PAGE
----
The challenges facing the city of New Port Richey are many. Over the past six months, the municipal government lost its top manager, its police chief and its redevelopment partner for the Hacienda Hotel. The council adopted an austerity budget that raised property taxes and fees while cutting services. It debuted a new volunteer animal control unit that has been controversial and unaccountable. It heard complaints of rising crime and dwindling property values. And it saw little progress on community redevelopment, the budget for which is upside down and being subsidized from other accounts.
Now add one more caveat. The council is about to lose one of its most thoughtful and level-headed members with the departure of Rob Marlowe, who declined to seek re-election after two terms in office.
Against that backdrop, voters head to the polls April 9 to choose from among seven candidates vying for two council seats. The top two vote-getters win three-year terms. It is a strong field of candidates, but two, Chopper Davis and Rose M. Mohr, are preferable because of their fresh ideas, life experiences and community commitment.
Davis, 65, a sales associate for a financial transaction service, was an advertising account executive for the Times in 2008-09. He is a longtime community volunteer whose resume of charitable efforts was recognized via his selection to carry the Olympic torch in Florida in 2001. He is a member of the city's firefighters pension board and is a strong proponent of maintaining municipal public safety departments. If elected, he should be more flexible in that position and would be wise to seek a cost-benefit analysis of the departments in this financially constrained city.
Like several of the candidates, he is concerned about neighborhood crime and wants to develop community watch programs. He also suggested improving the city by tapping the expertise of outside agencies such as Habitat for Humanity to help rehabilitate residential property and the state Department of Transportation for help beautifying U.S. 19.
Mohr, 65, is the owner of the Market off Main, a downtown eatery and fresh produce stand that exemplifies an issue about which other candidates can only talk. Mohr has actually invested in downtown New Port Richey, having moved her produce stand from Massachusetts Avenue to Main Street and then to Lincoln Street where she has expanded to include a restaurant, ice cream stand and even kayak rentals on the Pithlachascotee River. Her seven-day-a-week work ethic is admirable and she possesses first-hand knowledge of the challenges facing downtown merchants. It is a perspective voters should value because it will be absent from the council when Marlowe, also a downtown business owner, departs.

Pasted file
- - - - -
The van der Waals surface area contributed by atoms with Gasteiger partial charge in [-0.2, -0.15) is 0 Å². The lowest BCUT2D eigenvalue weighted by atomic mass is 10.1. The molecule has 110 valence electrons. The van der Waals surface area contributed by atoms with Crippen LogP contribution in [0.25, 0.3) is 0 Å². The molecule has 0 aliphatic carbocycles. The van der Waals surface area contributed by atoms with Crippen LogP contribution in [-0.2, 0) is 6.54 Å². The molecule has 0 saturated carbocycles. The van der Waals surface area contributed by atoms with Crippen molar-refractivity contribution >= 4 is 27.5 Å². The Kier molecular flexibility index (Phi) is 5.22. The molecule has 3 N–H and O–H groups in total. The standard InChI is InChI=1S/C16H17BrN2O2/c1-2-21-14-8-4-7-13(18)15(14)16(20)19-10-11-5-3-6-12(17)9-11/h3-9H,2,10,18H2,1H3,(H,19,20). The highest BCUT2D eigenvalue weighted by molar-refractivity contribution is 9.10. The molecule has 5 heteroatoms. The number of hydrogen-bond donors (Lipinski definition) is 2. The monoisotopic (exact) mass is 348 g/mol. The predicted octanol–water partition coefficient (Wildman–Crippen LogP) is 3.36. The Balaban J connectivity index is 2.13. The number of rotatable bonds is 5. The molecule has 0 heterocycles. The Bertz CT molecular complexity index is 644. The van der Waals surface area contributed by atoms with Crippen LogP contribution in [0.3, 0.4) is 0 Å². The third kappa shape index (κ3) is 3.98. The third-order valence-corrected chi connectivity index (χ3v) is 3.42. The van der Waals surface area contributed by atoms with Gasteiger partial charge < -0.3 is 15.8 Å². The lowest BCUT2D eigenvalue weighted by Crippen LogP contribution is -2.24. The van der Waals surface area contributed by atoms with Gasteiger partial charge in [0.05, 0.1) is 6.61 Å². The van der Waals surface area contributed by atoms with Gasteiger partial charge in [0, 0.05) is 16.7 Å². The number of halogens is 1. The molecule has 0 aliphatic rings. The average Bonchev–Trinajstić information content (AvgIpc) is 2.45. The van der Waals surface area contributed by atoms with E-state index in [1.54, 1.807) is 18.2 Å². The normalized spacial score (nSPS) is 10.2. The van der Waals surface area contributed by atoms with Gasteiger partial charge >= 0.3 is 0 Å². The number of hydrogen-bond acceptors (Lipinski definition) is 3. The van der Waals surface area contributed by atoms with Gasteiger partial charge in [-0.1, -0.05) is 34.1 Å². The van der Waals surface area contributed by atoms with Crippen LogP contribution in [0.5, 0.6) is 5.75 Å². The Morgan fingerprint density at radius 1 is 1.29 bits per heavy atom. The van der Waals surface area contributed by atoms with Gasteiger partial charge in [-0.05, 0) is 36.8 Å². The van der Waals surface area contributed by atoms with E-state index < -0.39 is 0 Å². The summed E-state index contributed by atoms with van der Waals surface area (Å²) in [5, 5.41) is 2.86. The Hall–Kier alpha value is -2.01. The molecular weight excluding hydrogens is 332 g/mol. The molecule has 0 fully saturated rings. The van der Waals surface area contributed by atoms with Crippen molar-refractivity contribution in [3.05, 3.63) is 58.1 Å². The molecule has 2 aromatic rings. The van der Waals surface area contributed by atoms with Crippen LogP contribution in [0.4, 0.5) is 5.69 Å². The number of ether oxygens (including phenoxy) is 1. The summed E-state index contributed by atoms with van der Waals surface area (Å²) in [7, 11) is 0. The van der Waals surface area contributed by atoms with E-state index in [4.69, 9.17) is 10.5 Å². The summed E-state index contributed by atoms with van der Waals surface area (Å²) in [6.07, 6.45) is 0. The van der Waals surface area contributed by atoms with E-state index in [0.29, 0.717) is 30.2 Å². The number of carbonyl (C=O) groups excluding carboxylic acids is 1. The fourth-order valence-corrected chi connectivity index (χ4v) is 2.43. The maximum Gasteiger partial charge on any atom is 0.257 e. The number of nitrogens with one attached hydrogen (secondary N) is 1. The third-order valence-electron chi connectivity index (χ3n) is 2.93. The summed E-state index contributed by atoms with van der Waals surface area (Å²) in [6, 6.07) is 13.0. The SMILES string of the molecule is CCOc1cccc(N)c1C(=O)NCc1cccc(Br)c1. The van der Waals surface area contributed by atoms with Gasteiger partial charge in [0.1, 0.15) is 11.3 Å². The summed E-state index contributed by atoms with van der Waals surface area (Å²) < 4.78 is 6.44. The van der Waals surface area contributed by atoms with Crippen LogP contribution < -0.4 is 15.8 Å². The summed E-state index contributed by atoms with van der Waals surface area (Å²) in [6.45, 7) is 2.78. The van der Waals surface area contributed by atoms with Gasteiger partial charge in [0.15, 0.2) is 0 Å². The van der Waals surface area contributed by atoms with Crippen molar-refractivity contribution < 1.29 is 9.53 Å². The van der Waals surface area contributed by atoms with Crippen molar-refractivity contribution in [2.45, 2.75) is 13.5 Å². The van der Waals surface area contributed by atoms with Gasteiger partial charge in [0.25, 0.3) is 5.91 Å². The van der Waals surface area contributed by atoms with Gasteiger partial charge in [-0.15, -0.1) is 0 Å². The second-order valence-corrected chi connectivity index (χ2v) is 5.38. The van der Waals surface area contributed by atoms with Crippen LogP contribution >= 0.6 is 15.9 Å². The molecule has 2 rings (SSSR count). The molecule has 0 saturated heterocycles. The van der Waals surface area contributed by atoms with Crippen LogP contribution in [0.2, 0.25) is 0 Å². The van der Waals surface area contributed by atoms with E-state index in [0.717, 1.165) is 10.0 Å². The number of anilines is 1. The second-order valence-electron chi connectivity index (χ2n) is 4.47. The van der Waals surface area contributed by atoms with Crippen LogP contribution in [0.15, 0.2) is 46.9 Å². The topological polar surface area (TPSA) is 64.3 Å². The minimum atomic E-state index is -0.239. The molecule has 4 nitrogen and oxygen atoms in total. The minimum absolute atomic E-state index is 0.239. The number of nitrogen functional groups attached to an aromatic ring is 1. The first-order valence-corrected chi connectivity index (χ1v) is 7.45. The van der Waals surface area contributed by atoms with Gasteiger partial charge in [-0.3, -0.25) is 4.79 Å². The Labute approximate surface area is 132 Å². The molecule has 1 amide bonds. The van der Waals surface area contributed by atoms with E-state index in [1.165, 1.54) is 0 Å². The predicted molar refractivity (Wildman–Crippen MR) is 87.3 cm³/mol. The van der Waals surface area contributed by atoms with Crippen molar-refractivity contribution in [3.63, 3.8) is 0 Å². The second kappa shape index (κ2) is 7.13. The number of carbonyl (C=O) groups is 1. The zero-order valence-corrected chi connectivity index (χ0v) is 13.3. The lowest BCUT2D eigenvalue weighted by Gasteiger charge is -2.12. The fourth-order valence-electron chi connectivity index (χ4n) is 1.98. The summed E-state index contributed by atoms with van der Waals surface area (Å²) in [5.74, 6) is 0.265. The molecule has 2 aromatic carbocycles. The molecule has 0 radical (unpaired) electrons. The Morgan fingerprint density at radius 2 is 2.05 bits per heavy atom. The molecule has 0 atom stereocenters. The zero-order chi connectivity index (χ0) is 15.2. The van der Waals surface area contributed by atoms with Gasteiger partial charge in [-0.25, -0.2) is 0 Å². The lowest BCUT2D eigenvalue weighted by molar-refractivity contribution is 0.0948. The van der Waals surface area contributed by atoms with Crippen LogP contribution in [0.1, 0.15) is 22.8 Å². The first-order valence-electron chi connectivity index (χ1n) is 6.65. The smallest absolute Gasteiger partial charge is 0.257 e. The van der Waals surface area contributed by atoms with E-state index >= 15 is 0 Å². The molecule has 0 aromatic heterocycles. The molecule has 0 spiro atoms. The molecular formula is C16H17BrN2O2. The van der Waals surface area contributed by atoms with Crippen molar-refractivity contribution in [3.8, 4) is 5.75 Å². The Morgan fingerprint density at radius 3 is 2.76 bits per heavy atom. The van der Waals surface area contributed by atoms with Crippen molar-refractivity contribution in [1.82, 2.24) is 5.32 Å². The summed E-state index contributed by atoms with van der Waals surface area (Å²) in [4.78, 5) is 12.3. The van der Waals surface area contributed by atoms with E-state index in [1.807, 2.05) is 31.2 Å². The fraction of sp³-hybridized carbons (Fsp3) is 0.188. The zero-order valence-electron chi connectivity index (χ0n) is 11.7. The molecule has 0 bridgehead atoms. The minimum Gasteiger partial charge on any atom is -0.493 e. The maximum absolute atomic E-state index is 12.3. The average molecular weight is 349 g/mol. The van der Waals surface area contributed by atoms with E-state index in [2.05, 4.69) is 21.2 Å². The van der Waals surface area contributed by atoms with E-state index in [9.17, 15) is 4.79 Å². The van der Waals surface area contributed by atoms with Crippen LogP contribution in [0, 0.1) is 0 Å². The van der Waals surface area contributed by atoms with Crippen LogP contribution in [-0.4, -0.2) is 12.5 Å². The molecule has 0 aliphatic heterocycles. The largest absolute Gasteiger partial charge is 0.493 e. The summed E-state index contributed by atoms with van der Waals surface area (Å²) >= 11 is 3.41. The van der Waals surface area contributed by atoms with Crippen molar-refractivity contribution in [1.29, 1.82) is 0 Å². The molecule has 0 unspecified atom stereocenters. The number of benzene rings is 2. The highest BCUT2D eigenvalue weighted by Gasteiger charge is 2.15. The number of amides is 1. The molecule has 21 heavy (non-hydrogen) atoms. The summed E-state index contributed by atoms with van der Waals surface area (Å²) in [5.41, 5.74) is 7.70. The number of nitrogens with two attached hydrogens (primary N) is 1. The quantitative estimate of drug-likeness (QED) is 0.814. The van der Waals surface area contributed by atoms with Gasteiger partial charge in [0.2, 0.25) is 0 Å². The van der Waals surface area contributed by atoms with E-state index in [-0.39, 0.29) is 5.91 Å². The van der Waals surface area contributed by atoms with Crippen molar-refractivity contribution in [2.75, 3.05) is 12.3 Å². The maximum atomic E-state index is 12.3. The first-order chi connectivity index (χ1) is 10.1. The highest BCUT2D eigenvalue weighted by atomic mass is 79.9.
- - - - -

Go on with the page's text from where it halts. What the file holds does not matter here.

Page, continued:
Mohr also connects to those worried about crime. Between her business and home, she's been burglarized six times and she advocates community-oriented policing in which officers walk the beat and patrol neighborhoods on a proactive basis. As a member of the city's Environmental Committee, she championed the recently adopted community garden ordinance that allows empty lots to be farmed for fresh produce.
The other first-time candidates cannot match that portfolio of work.
Michael Malterer, 24, is branch manager for a truck leasing company. He wants to eliminate red-light cameras and the money they bring to the budget and also cut the property tax rate. Yet, he also advocates investing in the city development duties to spur more business activity downtown. It's a contradictory platform that can only be accomplished by significant budget cuts elsewhere that he fails to specify.
Jonathan Tietz, 24, a self-employed photographer and videographer, is thoughtful and a sound researcher. He didn't wait for the election to begin organizing a neighborhood watch program because of the criminal activity he observed on his own street. Jeff Starkey, 38, owner of Great Florida Insurance, lists public safety as his top priority. He favors maintaining city police and fire departments, but also would support a cost-benefit analysis of joining the county's public safety services.
Tietz and Starkey offer credible candidacies and we encourage both to remain active in city affairs via New Port Richey's advisory boards in anticipation of future runs for elected office.
The rest of the field includes the familiar names of Bob Langford and Ginny Miller. Langford, 70, a nine-year council member, announced his retirement then recanted saying he wanted to be a part of the city's turn-around. Miller, 54, a school teacher, has 12 years of council experience and is running again after a one-year hiatus. She served during most of the city's early and aggressive redevelopment efforts. Her focus now is the state of the neighborhoods and she wants to restore redevelopment grants previously available for sprucing up residential properties. She, too, believes the city should study consolidation of its public safety departments with Pasco County's services.
Re-electing Langford and/or returning Miller to council is an inoffensive endorsement of the status quo that would capitalize on government experience and ensure stability. But a city facing such a lengthy to-do list will be better served by a new perspective provided by Chopper Davis and Rose M. Mohr. The Times recommends their candidacies in the April 9 nonpartisan city election.